Playing the Strangely Named YINSH

Note: I get commissions for purchases made through links in this post.

YINSH is a two-player abstract (meaning, it has no theme like a Euro game does) board game that has elements of Pente, where you try to get 5 of your tokens in a row, and of Othello, where you flip your opponent’s token from his color to yours.

YINSH
Y is for YINSH.

There’s more to YINSH than first meets the eye, but what first meets the eye – the bits – is pretty nifty in itself. The rings and disks are quite nicely crafted. They could almost be used as coffee table conversation pieces – though I’m not sure what kind of conversation you could have about them apart from the board game.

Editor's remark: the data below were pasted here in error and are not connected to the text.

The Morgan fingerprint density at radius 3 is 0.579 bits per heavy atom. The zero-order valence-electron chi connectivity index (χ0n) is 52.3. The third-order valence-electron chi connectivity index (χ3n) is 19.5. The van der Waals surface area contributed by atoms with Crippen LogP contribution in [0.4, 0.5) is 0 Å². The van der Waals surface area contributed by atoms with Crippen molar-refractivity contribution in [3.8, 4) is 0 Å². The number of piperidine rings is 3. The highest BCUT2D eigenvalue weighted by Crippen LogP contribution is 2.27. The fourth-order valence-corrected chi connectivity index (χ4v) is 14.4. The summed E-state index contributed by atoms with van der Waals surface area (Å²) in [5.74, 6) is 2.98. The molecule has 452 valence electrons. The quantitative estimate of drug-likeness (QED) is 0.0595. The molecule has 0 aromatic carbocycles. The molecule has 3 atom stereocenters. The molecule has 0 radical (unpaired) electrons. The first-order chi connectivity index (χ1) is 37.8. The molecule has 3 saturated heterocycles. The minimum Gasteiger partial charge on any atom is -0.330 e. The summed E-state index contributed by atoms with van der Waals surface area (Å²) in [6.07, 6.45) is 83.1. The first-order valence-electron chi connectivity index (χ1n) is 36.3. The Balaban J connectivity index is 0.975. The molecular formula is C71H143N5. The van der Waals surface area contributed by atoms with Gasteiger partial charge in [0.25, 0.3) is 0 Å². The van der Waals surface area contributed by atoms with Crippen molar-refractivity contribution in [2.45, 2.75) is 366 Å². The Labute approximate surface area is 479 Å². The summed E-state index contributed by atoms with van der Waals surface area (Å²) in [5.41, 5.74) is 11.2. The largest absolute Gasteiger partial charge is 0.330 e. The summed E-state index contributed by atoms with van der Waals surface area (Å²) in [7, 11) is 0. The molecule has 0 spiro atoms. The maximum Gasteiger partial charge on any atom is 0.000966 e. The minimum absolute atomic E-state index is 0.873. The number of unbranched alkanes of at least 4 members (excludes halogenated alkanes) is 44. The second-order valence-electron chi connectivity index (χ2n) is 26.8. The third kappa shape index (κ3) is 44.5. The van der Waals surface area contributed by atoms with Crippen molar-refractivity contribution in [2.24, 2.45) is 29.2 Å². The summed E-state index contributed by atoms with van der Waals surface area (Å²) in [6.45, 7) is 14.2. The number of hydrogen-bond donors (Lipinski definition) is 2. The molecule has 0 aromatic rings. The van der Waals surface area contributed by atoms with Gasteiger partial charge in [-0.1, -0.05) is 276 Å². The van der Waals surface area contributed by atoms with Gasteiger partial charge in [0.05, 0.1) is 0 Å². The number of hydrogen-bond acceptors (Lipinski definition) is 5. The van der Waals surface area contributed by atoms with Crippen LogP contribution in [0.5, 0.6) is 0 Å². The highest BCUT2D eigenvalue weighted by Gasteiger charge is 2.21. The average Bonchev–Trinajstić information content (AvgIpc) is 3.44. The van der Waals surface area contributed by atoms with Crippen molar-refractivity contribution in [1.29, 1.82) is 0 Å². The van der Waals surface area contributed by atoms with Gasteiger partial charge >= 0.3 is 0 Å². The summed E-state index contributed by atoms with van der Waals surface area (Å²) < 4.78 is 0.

After initial setup, your task is to get 5 disks in a row of your color. When you do, you take one of your rings off the board. Your ultimate goal is to get 3 rings off the board.

The problem arises that, as you remove your rings, you have fewer options on the board and thus become weaker for the remainder of the game. Fortunately, that happens to your opponent too.

YINSH is one of a set of board games from an effort called Project GIPF. The other games in the group include DVONN, GIPF, PÜNCT, TAMSK, TZAAR, and ZÈRTZ. Don’t ask me why they capitalized every letter or where they got the names from.

Check the price of YINSH on Amazon.

Fun Meters (out of 5)
Party: 1
Strategy: 5
Family: 2

Pente and Othello, Meet YINSH

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